A filter’s water capacity is the number of gallons it can process between changes in filter cartridges. Pitcher cartridges and faucet-mounted filters rarely last more than a few months. Countertop and under-sink filters have a higher capacity, but some have contaminant-specific pre-filters for sediment or iron that have less longevity. In general, fewer changes means less maintenance, and in most cases, a lower total cost of ownership under normal conditions, but it’s best to look at capacity as just one part of the bigger picture.
The flow rate is the amount of time it takes for water to travel through a filtration system to the tap. It’s measured in gallons per minutes, and it tells you if a filter can produce water fast enough to meet your needs. For a whole home system, flushing a toilet and taking a shower take about 5 gallons per minute combined, so to do both at the same time, you’ll need a flow rate at least that high.
Systems that filter water at a single tap don’t need a particularly high flow rate, yet waiting minutes to fill a drinking glass or coffee carafe can seem like an eternity. In general, a higher flow rate is better, but only when it also removes target contaminants.
The term “filter” is used interchangeably to describe both an entire filtration system including the outer housing and the individual, replaceable cartridges that do the actual work. In most cases, it’s the quality and longevity of the cartridges that matter most in terms of performance and cost, so that’s what we’ll look at here.
What makes it difficult to assess the quality of filters is that performance ratings are based on so-called normal or average water. For example, if your well produces twice the sediment of your neighbor’s, expect your filters to clog faster. If your water has extraordinarily high levels of chlorine, an average filter will struggle. Specifications tell only one side of the story.
The number of cartridges can also have a bearing on the types of contaminants removed. Multi-layer filters are designed to remove particles in order of size and type to extend the life of subsequent filters in the system. For example, a filter with tiny pores that capture bacteria will clog prematurely if large particles of dirt and rust bombard it. Systems with sediment pre-filters capture those particles and extend the life of the other cartridges.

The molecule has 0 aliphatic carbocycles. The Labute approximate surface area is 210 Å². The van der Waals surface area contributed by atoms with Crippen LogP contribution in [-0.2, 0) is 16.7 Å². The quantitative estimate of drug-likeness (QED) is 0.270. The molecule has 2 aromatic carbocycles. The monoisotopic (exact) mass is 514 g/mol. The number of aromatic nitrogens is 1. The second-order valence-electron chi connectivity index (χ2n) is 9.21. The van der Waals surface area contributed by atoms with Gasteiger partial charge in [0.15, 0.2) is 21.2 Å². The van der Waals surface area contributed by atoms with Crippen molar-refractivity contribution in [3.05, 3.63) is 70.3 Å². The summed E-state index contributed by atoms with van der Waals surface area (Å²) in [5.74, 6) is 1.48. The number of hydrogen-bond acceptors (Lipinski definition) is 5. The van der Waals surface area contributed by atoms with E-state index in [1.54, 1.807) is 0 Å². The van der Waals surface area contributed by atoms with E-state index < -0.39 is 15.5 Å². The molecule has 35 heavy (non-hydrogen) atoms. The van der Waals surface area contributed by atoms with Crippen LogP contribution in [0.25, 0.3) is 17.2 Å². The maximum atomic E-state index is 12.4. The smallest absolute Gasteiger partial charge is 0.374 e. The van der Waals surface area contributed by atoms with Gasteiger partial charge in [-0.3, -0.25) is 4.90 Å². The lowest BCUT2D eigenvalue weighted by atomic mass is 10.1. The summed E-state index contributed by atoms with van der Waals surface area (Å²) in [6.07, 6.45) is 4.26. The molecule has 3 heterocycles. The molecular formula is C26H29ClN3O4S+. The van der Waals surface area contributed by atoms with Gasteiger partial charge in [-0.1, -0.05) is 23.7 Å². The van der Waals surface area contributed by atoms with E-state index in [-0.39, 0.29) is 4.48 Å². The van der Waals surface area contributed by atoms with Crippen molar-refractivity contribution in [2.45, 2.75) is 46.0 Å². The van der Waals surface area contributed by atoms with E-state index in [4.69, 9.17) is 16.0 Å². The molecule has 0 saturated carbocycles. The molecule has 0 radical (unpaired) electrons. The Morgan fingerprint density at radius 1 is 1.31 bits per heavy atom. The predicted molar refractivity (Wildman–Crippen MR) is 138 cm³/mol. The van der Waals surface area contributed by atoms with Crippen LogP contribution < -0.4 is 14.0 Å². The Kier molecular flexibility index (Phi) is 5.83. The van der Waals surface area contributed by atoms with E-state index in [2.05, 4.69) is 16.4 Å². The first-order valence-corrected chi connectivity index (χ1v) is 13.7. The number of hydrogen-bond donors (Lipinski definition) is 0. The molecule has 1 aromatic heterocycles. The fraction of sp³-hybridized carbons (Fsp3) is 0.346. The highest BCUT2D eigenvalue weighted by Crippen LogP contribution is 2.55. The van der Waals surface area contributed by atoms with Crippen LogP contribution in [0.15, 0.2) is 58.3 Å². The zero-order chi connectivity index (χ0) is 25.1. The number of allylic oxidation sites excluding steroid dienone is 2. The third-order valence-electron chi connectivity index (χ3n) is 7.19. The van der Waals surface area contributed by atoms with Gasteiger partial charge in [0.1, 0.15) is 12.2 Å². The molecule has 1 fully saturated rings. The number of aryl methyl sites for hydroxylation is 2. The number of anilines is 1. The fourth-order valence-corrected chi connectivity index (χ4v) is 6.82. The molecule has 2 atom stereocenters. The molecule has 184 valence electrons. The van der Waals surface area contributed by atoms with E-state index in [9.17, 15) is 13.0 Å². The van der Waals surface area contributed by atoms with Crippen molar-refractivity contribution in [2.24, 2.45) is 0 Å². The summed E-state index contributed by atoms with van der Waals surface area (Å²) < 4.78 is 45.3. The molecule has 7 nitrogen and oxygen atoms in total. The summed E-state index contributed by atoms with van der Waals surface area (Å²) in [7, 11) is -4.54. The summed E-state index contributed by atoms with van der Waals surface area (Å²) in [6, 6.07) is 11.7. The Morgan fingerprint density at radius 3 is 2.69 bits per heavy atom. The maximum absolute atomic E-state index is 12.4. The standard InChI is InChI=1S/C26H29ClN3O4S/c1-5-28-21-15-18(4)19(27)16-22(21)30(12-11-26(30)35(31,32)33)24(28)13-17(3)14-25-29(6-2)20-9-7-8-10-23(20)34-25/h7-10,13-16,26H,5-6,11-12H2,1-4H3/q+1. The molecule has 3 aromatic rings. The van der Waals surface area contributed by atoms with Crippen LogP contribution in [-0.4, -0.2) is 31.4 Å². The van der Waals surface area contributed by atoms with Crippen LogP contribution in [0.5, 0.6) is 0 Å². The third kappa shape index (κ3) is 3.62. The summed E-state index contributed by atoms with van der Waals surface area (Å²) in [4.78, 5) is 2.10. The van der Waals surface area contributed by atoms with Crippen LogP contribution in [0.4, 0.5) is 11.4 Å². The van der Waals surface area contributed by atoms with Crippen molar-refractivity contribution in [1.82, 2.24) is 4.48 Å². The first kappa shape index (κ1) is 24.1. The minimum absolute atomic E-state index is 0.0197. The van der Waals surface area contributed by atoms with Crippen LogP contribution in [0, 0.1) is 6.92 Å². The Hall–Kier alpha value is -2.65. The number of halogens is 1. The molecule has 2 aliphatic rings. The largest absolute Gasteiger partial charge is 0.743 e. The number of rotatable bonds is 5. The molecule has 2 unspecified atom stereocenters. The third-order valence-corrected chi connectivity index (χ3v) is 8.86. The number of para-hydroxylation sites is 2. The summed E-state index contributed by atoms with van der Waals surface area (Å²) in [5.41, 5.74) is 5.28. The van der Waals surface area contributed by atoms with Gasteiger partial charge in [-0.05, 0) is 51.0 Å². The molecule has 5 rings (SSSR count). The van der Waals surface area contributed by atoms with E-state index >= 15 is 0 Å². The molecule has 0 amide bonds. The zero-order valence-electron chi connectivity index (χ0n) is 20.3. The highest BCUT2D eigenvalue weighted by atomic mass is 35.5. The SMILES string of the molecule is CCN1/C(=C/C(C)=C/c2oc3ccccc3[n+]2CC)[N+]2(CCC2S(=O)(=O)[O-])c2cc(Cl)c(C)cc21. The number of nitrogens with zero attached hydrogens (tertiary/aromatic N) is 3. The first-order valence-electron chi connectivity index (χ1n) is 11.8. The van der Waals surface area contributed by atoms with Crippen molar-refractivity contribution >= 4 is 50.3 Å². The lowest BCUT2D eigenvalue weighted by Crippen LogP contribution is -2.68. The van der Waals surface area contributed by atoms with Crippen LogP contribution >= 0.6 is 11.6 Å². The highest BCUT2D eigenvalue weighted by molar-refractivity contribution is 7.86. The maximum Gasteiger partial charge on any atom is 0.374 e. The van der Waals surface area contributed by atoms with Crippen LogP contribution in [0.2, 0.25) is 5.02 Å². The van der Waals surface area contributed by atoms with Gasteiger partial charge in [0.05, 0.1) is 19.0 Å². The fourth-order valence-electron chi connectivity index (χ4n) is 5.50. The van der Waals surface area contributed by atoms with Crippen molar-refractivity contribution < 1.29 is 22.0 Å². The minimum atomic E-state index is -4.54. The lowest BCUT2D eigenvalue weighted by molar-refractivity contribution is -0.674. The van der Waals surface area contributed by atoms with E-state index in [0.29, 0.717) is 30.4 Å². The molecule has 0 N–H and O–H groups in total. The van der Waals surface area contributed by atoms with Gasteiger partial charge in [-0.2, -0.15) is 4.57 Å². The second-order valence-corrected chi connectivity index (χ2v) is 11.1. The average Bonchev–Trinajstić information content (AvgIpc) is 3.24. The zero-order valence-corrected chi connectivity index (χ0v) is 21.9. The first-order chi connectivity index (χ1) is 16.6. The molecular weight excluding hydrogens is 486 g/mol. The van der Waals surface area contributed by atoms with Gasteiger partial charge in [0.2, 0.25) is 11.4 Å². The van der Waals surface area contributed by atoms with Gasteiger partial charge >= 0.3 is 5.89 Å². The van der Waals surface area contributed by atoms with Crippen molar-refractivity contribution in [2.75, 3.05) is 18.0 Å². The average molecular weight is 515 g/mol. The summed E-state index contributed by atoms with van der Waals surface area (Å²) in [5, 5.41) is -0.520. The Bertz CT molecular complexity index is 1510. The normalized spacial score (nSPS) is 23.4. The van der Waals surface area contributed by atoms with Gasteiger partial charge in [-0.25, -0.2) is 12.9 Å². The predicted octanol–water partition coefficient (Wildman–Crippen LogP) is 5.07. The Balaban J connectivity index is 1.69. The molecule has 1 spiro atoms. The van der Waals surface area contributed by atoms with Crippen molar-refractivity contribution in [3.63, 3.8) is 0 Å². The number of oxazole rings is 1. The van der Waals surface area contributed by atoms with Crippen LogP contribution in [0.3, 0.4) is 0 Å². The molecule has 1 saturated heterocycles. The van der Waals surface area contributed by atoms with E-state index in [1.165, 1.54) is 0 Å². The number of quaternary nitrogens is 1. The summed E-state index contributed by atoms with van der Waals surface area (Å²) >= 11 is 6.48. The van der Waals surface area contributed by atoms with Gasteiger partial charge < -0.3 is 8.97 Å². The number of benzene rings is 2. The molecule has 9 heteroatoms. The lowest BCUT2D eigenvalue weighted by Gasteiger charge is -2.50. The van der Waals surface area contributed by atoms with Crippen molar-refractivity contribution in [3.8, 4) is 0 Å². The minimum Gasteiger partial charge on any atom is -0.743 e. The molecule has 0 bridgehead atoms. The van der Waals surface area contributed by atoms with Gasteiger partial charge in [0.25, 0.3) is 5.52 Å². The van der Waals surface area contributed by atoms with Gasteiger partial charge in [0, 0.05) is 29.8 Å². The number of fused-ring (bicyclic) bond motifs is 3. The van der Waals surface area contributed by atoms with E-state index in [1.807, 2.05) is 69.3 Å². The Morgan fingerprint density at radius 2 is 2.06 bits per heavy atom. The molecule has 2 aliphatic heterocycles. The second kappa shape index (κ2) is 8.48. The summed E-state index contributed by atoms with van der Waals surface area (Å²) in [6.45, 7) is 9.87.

The total cost of ownership for a water filter comes both from its initial price and the cost of maintenance. On our list, the Culligan FM-25 and the Aquagear pitcher are the least expensive. Both have a similar capacity – 150 and 200 gallons respectively — but the pitcher is nearly twice the cost. If you have a pull-down faucet, however, and can’t use a faucet-mounted filter, the pitcher is a good choice.
Whole home and under-sink filters cost more to buy, but if your filtration needs are high, they could be the better deal in the long run. Two hundred gallons of water from the Culligan FM-25 fills about 1600 single-serve water bottles. The Big Berkey countertop filter fills 24,000 before it’s primary filter has to be replaced. For the price, the Big Berkey fill 15 times more bottles at only ten times the cost of the Culligan. When considering cost, look carefully at capacity, the price of replacement filters and how often they need to be changed.
Clean water is a must for good health, but if what’s coming from your tap isn’t as pure as it could be, the good news is that a simple filter can reduce potentially harmful contaminants and make it more appetizing to drink. It’s a sensible and cost-effective precaution.